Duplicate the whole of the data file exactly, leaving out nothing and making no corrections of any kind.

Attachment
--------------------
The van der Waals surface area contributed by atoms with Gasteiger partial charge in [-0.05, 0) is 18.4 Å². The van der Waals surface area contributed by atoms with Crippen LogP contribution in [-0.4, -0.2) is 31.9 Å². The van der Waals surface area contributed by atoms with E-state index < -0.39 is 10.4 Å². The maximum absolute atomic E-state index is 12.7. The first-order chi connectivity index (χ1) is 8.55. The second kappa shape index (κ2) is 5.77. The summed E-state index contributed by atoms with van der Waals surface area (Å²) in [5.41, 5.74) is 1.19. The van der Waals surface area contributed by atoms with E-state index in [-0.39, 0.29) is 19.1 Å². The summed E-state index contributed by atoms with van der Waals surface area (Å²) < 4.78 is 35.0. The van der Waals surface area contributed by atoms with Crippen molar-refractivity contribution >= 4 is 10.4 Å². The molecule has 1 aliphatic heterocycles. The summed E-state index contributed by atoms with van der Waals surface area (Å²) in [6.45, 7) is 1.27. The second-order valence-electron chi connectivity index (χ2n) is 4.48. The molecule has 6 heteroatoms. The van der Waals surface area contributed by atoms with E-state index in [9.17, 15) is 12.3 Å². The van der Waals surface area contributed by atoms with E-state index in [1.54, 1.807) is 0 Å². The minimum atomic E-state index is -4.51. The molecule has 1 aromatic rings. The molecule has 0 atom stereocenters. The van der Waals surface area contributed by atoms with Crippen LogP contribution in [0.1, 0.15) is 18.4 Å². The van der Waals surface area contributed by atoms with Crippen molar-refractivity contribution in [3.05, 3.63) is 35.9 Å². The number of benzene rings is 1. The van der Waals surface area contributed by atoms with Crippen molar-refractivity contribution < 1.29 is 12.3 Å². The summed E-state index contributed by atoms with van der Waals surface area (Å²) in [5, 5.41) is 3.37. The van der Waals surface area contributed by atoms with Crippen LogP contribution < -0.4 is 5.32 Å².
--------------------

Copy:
The van der Waals surface area contributed by atoms with Gasteiger partial charge in [-0.05, 0) is 18.4 Å². The van der Waals surface area contributed by atoms with Crippen LogP contribution in [-0.4, -0.2) is 31.9 Å². The van der Waals surface area contributed by atoms with E-state index < -0.39 is 10.4 Å². The maximum absolute atomic E-state index is 12.7. The first-order chi connectivity index (χ1) is 8.55. The second kappa shape index (κ2) is 5.77. The summed E-state index contributed by atoms with van der Waals surface area (Å²) in [5.41, 5.74) is 1.19. The van der Waals surface area contributed by atoms with E-state index in [-0.39, 0.29) is 19.1 Å². The summed E-state index contributed by atoms with van der Waals surface area (Å²) < 4.78 is 35.0. The van der Waals surface area contributed by atoms with Crippen molar-refractivity contribution >= 4 is 10.4 Å². The molecule has 1 aliphatic heterocycles. The summed E-state index contributed by atoms with van der Waals surface area (Å²) in [6.45, 7) is 1.27. The second-order valence-electron chi connectivity index (χ2n) is 4.48. The molecule has 6 heteroatoms. The van der Waals surface area contributed by atoms with E-state index in [9.17, 15) is 12.3 Å². The van der Waals surface area contributed by atoms with E-state index in [1.54, 1.807) is 0 Å². The minimum atomic E-state index is -4.51. The molecule has 1 aromatic rings. The molecule has 0 atom stereocenters. The van der Waals surface area contributed by atoms with Crippen LogP contribution in [0.1, 0.15) is 18.4 Å². The van der Waals surface area contributed by atoms with Crippen molar-refractivity contribution in [3.05, 3.63) is 35.9 Å². The number of benzene rings is 1. The van der Waals surface area contributed by atoms with Crippen molar-refractivity contribution < 1.29 is 12.3 Å². The summed E-state index contributed by atoms with van der Waals surface area (Å²) in [5, 5.41) is 3.37. The van der Waals surface area contributed by atoms with Crippen LogP contribution < -0.4 is 5.32 Å².